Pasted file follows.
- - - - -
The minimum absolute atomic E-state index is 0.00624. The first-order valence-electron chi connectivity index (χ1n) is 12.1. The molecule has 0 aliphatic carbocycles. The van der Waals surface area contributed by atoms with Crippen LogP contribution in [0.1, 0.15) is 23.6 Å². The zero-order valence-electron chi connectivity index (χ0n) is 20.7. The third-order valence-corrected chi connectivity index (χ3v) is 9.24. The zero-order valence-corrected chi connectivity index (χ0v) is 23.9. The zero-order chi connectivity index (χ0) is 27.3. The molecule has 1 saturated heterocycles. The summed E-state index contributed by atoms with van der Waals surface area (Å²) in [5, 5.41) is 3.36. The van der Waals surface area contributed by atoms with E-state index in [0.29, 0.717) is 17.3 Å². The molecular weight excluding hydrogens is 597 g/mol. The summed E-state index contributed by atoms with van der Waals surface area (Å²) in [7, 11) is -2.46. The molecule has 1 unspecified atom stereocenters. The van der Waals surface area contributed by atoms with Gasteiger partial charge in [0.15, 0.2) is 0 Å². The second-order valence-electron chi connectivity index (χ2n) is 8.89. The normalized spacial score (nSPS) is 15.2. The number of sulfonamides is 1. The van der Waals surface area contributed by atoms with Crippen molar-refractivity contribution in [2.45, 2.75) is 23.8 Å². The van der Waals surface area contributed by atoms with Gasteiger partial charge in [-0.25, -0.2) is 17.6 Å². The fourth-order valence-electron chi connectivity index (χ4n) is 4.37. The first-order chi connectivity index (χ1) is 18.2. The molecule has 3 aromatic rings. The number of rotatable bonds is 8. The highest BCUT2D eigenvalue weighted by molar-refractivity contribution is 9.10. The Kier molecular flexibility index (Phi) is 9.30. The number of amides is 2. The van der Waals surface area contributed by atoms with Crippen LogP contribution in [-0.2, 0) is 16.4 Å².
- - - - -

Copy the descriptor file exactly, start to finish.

The minimum absolute atomic E-state index is 0.00624. The first-order valence-electron chi connectivity index (χ1n) is 12.1. The molecule has 0 aliphatic carbocycles. The van der Waals surface area contributed by atoms with Crippen LogP contribution in [0.1, 0.15) is 23.6 Å². The zero-order valence-electron chi connectivity index (χ0n) is 20.7. The third-order valence-corrected chi connectivity index (χ3v) is 9.24. The zero-order valence-corrected chi connectivity index (χ0v) is 23.9. The zero-order chi connectivity index (χ0) is 27.3. The molecule has 1 saturated heterocycles. The summed E-state index contributed by atoms with van der Waals surface area (Å²) in [5, 5.41) is 3.36. The van der Waals surface area contributed by atoms with E-state index in [0.29, 0.717) is 17.3 Å². The molecular weight excluding hydrogens is 597 g/mol. The summed E-state index contributed by atoms with van der Waals surface area (Å²) in [7, 11) is -2.46. The molecule has 1 unspecified atom stereocenters. The van der Waals surface area contributed by atoms with Gasteiger partial charge in [0.15, 0.2) is 0 Å². The second-order valence-electron chi connectivity index (χ2n) is 8.89. The normalized spacial score (nSPS) is 15.2. The number of sulfonamides is 1. The van der Waals surface area contributed by atoms with Crippen molar-refractivity contribution in [2.45, 2.75) is 23.8 Å². The van der Waals surface area contributed by atoms with Gasteiger partial charge in [-0.25, -0.2) is 17.6 Å². The fourth-order valence-electron chi connectivity index (χ4n) is 4.37. The first-order chi connectivity index (χ1) is 18.2. The molecule has 3 aromatic rings. The number of rotatable bonds is 8. The highest BCUT2D eigenvalue weighted by molar-refractivity contribution is 9.10. The Kier molecular flexibility index (Phi) is 9.30. The number of amides is 2. The van der Waals surface area contributed by atoms with Crippen LogP contribution in [-0.2, 0) is 16.4 Å².